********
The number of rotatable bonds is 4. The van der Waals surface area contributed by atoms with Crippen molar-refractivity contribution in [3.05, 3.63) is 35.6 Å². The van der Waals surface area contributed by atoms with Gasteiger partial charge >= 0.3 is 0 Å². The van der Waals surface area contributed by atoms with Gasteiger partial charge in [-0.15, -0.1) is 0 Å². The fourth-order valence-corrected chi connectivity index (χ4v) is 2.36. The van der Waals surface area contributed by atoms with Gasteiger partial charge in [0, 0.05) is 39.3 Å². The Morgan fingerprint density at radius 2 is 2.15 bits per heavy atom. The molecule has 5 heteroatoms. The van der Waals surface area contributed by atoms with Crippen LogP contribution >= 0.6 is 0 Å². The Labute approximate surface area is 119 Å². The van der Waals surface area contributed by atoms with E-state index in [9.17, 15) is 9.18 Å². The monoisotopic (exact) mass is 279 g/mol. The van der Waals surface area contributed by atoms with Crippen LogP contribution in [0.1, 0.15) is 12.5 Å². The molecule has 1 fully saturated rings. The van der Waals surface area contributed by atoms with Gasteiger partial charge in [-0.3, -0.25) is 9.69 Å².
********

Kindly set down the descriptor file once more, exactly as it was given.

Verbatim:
The number of rotatable bonds is 4. The van der Waals surface area contributed by atoms with Crippen molar-refractivity contribution in [3.05, 3.63) is 35.6 Å². The van der Waals surface area contributed by atoms with Gasteiger partial charge >= 0.3 is 0 Å². The van der Waals surface area contributed by atoms with Gasteiger partial charge in [-0.15, -0.1) is 0 Å². The fourth-order valence-corrected chi connectivity index (χ4v) is 2.36. The van der Waals surface area contributed by atoms with Gasteiger partial charge in [0, 0.05) is 39.3 Å². The Morgan fingerprint density at radius 2 is 2.15 bits per heavy atom. The molecule has 5 heteroatoms. The van der Waals surface area contributed by atoms with Crippen LogP contribution >= 0.6 is 0 Å². The Labute approximate surface area is 119 Å². The van der Waals surface area contributed by atoms with E-state index in [9.17, 15) is 9.18 Å². The monoisotopic (exact) mass is 279 g/mol. The van der Waals surface area contributed by atoms with Crippen LogP contribution in [0.1, 0.15) is 12.5 Å². The molecule has 1 fully saturated rings. The van der Waals surface area contributed by atoms with Gasteiger partial charge in [-0.3, -0.25) is 9.69 Å².